So you folks get out to your schools and help them out and take a flat or two of flowers and some good friends with you and make your local, neighborhood school shine and be the pride of your community!
And as always, remember your daily Garden Daddy affirmation: "GARDENING: ONE YARD AT A TIME!"

Wednesday, March 17, 2010


HELLO from your Garden Daddy here at the garden home! Well, today, Wednesday, 03/17/10, I attended a meeting in downtown Jackson, TN. at the First United Methodist Church (FUMC) regarding the Jackson Community Gardens. Remember, I placed it on this site a few days ago on a side bar highlight. I went in to actually sign up to get my name on the list for a 10ft x 25ft plot and ended up becoming a Lot Coordinator for an entire garden site. Evidently there is a new site opening up this spring but they were in need of a coordinator and I don't know why I raised my hand! But for serious this is a wonderful opportunity to not only get my volunteer hours in for my Master Gardener intern hours but one of the best ways to serve my community and my LANA neighborhood as the garden site is in my neighborhood community as well. I think this will give me insight into putting my life long love of gardening to good use, put my feeble talents and newly learned MG intern knowledge to use but will help me develop my gardening leadership talents in order to work better with the MG's.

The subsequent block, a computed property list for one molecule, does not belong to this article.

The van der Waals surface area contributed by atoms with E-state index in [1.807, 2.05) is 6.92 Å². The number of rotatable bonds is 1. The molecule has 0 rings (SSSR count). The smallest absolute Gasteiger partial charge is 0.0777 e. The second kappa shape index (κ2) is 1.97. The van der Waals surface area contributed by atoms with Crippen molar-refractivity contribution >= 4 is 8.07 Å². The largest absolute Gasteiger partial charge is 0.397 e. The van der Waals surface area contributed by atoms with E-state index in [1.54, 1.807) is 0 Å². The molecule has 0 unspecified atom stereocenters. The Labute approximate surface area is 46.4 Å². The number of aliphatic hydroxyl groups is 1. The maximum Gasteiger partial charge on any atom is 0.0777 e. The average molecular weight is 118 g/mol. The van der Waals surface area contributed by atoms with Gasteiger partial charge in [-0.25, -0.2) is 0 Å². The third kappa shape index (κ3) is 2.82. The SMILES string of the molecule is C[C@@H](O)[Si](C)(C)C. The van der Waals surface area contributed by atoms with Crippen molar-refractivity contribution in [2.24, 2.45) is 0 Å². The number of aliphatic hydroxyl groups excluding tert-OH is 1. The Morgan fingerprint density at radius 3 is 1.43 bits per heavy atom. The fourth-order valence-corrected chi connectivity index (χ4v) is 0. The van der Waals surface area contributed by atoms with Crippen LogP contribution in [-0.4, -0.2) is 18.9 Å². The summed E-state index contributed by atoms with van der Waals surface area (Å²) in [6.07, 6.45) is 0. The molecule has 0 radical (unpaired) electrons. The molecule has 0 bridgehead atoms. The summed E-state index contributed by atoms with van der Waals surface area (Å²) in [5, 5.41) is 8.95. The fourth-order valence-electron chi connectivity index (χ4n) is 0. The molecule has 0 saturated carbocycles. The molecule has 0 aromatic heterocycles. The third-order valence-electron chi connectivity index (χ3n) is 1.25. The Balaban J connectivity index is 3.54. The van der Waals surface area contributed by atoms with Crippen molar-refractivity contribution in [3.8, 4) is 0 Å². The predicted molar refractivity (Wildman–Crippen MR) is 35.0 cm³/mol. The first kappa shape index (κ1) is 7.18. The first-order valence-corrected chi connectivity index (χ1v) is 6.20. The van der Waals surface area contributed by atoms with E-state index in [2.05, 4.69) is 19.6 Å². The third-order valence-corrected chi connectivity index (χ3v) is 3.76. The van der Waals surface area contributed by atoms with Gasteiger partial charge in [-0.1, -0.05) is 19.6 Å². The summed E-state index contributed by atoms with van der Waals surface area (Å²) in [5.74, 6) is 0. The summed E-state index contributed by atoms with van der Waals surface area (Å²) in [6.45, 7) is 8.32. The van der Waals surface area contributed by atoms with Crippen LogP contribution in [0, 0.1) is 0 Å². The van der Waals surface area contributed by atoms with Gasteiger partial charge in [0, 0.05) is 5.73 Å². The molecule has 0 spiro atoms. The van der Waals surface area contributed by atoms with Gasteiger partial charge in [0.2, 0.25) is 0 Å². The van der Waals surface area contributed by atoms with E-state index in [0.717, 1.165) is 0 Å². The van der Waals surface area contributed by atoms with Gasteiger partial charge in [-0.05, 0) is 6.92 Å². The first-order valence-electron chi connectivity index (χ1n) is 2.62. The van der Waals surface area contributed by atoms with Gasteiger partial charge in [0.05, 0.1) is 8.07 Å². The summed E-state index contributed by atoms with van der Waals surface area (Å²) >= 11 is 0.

I drove past the lot on my way home from the meeting and viewed the potential site. It was not used last year and needs much work but with a little back bending and much help from the City of Jackson, JEA (Jackson Energy Authority & their composting material), other lot coordinators and the community that intends to use the sub-divided gardening plots I know it will be a big success. And I know that if the stars align just right and things work out well and I am able to continue this project for future years, next year and the one there after will only be better and better. The more the property gets worked and cared for and tended the more weed free and better the soil will become as well as the better gardeners we will have in this program.